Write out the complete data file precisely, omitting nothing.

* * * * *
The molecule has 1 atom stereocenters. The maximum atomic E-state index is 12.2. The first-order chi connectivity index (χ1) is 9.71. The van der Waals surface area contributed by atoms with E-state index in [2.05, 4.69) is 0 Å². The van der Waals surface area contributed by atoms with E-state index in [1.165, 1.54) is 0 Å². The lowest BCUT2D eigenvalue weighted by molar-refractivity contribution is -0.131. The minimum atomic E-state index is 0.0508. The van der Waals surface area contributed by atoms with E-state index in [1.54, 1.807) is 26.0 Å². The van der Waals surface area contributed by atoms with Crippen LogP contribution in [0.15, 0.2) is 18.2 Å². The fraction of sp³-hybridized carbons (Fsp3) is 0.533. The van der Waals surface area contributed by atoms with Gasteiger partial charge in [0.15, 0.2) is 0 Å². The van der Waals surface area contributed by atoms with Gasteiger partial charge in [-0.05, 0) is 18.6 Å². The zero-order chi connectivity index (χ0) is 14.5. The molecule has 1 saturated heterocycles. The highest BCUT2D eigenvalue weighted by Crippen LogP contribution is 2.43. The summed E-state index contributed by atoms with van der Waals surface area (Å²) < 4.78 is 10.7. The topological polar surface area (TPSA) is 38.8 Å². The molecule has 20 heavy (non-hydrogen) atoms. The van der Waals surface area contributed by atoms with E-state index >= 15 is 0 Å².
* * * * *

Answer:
The molecule has 1 atom stereocenters. The maximum atomic E-state index is 12.2. The first-order chi connectivity index (χ1) is 9.71. The van der Waals surface area contributed by atoms with E-state index in [2.05, 4.69) is 0 Å². The van der Waals surface area contributed by atoms with E-state index in [1.165, 1.54) is 0 Å². The lowest BCUT2D eigenvalue weighted by molar-refractivity contribution is -0.131. The minimum atomic E-state index is 0.0508. The van der Waals surface area contributed by atoms with E-state index in [1.54, 1.807) is 26.0 Å². The van der Waals surface area contributed by atoms with Crippen LogP contribution in [0.15, 0.2) is 18.2 Å². The fraction of sp³-hybridized carbons (Fsp3) is 0.533. The van der Waals surface area contributed by atoms with Gasteiger partial charge in [0.15, 0.2) is 0 Å². The van der Waals surface area contributed by atoms with Gasteiger partial charge in [-0.05, 0) is 18.6 Å². The zero-order chi connectivity index (χ0) is 14.5. The molecule has 1 saturated heterocycles. The highest BCUT2D eigenvalue weighted by Crippen LogP contribution is 2.43. The summed E-state index contributed by atoms with van der Waals surface area (Å²) < 4.78 is 10.7. The topological polar surface area (TPSA) is 38.8 Å². The molecule has 20 heavy (non-hydrogen) atoms. The van der Waals surface area contributed by atoms with E-state index >= 15 is 0 Å².